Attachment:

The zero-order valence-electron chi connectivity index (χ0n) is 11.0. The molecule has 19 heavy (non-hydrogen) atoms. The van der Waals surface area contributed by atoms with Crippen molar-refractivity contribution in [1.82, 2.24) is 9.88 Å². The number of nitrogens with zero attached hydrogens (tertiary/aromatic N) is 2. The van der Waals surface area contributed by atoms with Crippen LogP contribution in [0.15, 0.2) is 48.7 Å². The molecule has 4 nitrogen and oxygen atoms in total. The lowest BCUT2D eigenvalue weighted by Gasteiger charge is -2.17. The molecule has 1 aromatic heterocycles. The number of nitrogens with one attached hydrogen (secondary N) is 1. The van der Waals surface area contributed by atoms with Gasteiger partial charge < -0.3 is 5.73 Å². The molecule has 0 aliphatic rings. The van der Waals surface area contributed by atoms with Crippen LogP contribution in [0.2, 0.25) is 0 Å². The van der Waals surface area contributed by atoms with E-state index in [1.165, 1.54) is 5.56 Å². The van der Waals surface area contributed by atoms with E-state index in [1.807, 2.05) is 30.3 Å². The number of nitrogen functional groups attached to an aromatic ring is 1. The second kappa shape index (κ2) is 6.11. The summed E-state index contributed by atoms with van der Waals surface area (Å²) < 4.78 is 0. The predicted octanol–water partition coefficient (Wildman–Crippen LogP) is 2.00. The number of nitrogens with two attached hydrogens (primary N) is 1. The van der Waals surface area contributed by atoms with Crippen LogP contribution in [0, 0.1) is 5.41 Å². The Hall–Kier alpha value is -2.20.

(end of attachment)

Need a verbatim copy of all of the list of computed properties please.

The zero-order valence-electron chi connectivity index (χ0n) is 11.0. The molecule has 19 heavy (non-hydrogen) atoms. The van der Waals surface area contributed by atoms with Crippen molar-refractivity contribution in [1.82, 2.24) is 9.88 Å². The number of nitrogens with zero attached hydrogens (tertiary/aromatic N) is 2. The van der Waals surface area contributed by atoms with Crippen LogP contribution in [0.15, 0.2) is 48.7 Å². The molecule has 4 nitrogen and oxygen atoms in total. The lowest BCUT2D eigenvalue weighted by Gasteiger charge is -2.17. The molecule has 1 aromatic heterocycles. The number of nitrogens with one attached hydrogen (secondary N) is 1. The van der Waals surface area contributed by atoms with Gasteiger partial charge < -0.3 is 5.73 Å². The molecule has 0 aliphatic rings. The van der Waals surface area contributed by atoms with Crippen LogP contribution in [0.2, 0.25) is 0 Å². The van der Waals surface area contributed by atoms with E-state index in [1.165, 1.54) is 5.56 Å². The van der Waals surface area contributed by atoms with E-state index in [1.807, 2.05) is 30.3 Å². The number of nitrogen functional groups attached to an aromatic ring is 1. The second kappa shape index (κ2) is 6.11. The summed E-state index contributed by atoms with van der Waals surface area (Å²) < 4.78 is 0. The predicted octanol–water partition coefficient (Wildman–Crippen LogP) is 2.00. The number of nitrogens with two attached hydrogens (primary N) is 1. The van der Waals surface area contributed by atoms with Crippen LogP contribution in [0, 0.1) is 5.41 Å². The Hall–Kier alpha value is -2.20.